|My childhood hero: Harrison Ford|
“What Do I Want to Be When I Grow Up?”
Having been born in 1990, I was not alive when the original Star Wars trilogy hit theaters, nor when the first three Indiana Jones movies were released, however I quickly discovered Harrison Ford through home video.
You never forget the first time you remember a movie star's name, or at least I haven't. I was three when my Mom's best friend, Ms. Rachel, bought us what was purely called the Star Wars trilogy at the time (because there was no inclination of the prequels then). We watched all three of the movies, and I wish I could honestly say the movies themselves blew my mind, but that wasn't the case. Sure, I loved Star Wars, I got as many of the toys as I could, and I would often pretend I was Han Solo or Luke Skywalker when playing, but the most indelible impression those three movies made on me was that Harrison Ford was the coolest thing since sliced bread.
From watching these movies, I remembered Harrison Ford's name. Maybe I asked my Mom who he was, or I actually read it in the credits, I don't know and I don't care, because I was hooked, I wanted to see every Harrison Ford movie.
Soon after, we got all three Indiana Jones movies that had been made at that time, and I was even more fascinated by Mr. Ford. However, unlike Star Wars, with Indiana Jones, I had discovered a character who would go on to be bigger than the actor playing him. While I was still mad about Harrison Ford, Indiana Jones was the first time a movie character really leapt off the screen for me and became my go to person of choice to play make believe as.
Using my older brother's bag for his Sega Gamegear as Indy's satchel, and my Granddad's old brown fedora, I ran around the house as Indiana Jones. I would climb the stairs, imagining they were a cliff with pillows as falling rocks. I would swing from the top bunk of our bunk bed to the bottom bunk, like Indy would going down to the lower level of an ancient temple. I would even crawl across the couch, pretending that there was a ceiling caving in right above me and I had to wriggle my way through before I was crushed.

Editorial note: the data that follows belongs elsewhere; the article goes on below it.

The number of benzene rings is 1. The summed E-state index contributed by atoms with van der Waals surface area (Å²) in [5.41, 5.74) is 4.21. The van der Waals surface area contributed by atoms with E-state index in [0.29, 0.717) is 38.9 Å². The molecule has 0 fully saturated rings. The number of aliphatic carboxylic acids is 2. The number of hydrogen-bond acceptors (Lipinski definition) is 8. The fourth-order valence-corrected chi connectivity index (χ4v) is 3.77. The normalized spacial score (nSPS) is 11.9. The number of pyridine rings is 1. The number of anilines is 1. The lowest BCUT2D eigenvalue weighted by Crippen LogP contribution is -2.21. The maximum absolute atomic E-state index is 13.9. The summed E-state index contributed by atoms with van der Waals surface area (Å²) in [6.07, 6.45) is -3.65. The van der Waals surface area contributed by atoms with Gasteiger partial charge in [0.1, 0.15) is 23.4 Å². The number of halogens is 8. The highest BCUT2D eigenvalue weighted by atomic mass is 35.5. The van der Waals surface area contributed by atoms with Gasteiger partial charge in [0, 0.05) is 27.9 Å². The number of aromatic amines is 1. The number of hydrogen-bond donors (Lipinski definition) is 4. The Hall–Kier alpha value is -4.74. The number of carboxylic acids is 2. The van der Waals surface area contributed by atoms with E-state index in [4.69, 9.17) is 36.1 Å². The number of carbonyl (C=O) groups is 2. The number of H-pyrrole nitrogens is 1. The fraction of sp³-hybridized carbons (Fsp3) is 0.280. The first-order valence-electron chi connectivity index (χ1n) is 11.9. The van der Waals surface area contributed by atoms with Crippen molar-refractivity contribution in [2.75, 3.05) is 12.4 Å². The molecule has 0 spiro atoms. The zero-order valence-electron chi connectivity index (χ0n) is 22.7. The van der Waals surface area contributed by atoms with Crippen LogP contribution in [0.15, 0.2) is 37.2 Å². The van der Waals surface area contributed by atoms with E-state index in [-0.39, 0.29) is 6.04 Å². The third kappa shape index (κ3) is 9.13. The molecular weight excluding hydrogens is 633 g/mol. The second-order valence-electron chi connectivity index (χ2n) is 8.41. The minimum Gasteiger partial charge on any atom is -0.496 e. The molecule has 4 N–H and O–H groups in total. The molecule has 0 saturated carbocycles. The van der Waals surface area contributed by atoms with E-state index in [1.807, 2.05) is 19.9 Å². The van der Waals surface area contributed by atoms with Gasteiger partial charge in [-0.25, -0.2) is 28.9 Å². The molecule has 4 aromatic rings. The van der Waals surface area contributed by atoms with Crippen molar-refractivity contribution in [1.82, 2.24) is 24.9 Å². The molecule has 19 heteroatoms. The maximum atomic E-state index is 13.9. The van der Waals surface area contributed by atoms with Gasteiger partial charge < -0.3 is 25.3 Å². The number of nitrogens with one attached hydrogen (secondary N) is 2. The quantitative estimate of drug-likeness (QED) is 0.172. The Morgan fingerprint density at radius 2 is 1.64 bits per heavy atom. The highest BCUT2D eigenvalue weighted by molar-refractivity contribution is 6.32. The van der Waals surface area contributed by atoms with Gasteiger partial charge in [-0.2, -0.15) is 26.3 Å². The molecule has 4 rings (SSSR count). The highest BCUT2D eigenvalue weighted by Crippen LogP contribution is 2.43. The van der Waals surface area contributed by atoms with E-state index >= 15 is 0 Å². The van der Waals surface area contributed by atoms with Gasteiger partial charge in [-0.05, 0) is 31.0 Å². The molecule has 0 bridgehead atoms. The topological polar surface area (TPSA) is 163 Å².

For a three-to-five year old kid, this was serious stuff. Sure, did I get away with seeing a good many movies that I shouldn't have seen at that age because I secretly watched them with my older brothers (Batman Returns and Indiana Jones and the Temple of Doom, I'm looking at you)? You bet, but if it weren't for those secret movie sessions, would I have said at my Kindergarden graduation that I wanted to be Harrison Ford?
You know, in my five-year-old mind's logic, when I was asked before graduation what I wanted to be when I grew up, well I thought the answer was simple, I wanted to be Harrison Ford. Okay, so I now know how stupid it is to want to be another person, because that is impossible, but at five it seemed reasonable. He was my two favorite movie characters of all-time. If one person could be both Han Solo and Indiana Jones, then isn't he a person worth wanting to be? At least, that's what I thought anyways.
So then came the time for me to get my actual diploma. Decked out in my white cap and gown, with my front tooth chipped and blackened from an incident falling face first in the church gym, I went down the aisle as my name was called and climbed the steps to the stage, receiving my diploma. As I took hold of that tiny rolled up piece of paper, they announced that I wanted to be Harrison Ford when I grew up, exactly what I had told them earlier. Safe to say, I felt completely unstoppable. While I look back on this moment now and kind of just hang my head, wondering how I could have been that gullible, I think it also goes to just show how much movies influenced my earliest years.